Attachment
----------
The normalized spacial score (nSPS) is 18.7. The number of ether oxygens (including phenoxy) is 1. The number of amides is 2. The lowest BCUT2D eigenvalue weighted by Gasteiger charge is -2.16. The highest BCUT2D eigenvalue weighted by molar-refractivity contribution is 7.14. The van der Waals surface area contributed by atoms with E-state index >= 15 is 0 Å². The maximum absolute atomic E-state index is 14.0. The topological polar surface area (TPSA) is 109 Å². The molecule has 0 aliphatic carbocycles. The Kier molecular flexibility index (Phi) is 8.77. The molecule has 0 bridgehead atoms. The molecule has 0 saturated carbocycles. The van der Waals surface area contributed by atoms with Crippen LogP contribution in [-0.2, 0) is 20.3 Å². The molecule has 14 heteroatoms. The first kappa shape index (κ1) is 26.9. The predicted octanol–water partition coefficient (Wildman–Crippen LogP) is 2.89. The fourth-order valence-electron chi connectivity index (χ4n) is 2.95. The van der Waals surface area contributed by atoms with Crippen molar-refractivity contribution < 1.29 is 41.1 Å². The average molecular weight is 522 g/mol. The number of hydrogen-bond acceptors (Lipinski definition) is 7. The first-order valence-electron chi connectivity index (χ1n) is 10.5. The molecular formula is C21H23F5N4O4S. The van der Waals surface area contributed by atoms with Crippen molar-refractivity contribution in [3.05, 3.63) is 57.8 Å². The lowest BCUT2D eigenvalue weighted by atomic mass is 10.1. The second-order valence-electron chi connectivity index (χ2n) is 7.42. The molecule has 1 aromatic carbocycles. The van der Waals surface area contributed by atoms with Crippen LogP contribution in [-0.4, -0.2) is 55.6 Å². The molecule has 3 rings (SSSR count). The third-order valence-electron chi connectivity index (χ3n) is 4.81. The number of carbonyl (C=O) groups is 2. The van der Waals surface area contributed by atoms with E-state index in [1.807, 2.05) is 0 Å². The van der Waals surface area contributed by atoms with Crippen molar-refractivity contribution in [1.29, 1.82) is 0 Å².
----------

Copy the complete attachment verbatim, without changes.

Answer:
The normalized spacial score (nSPS) is 18.7. The number of ether oxygens (including phenoxy) is 1. The number of amides is 2. The lowest BCUT2D eigenvalue weighted by Gasteiger charge is -2.16. The highest BCUT2D eigenvalue weighted by molar-refractivity contribution is 7.14. The van der Waals surface area contributed by atoms with E-state index >= 15 is 0 Å². The maximum absolute atomic E-state index is 14.0. The topological polar surface area (TPSA) is 109 Å². The molecule has 0 aliphatic carbocycles. The Kier molecular flexibility index (Phi) is 8.77. The molecule has 0 bridgehead atoms. The molecule has 0 saturated carbocycles. The van der Waals surface area contributed by atoms with Crippen LogP contribution in [-0.2, 0) is 20.3 Å². The molecule has 14 heteroatoms. The first kappa shape index (κ1) is 26.9. The predicted octanol–water partition coefficient (Wildman–Crippen LogP) is 2.89. The fourth-order valence-electron chi connectivity index (χ4n) is 2.95. The van der Waals surface area contributed by atoms with Crippen molar-refractivity contribution < 1.29 is 41.1 Å². The average molecular weight is 522 g/mol. The number of hydrogen-bond acceptors (Lipinski definition) is 7. The first-order valence-electron chi connectivity index (χ1n) is 10.5. The molecular formula is C21H23F5N4O4S. The van der Waals surface area contributed by atoms with Crippen molar-refractivity contribution in [3.05, 3.63) is 57.8 Å². The lowest BCUT2D eigenvalue weighted by atomic mass is 10.1. The second-order valence-electron chi connectivity index (χ2n) is 7.42. The molecule has 1 aromatic carbocycles. The van der Waals surface area contributed by atoms with Crippen LogP contribution in [-0.4, -0.2) is 55.6 Å². The molecule has 3 rings (SSSR count). The third-order valence-electron chi connectivity index (χ3n) is 4.81. The number of carbonyl (C=O) groups is 2. The van der Waals surface area contributed by atoms with E-state index in [1.807, 2.05) is 0 Å². The van der Waals surface area contributed by atoms with Crippen molar-refractivity contribution in [1.29, 1.82) is 0 Å².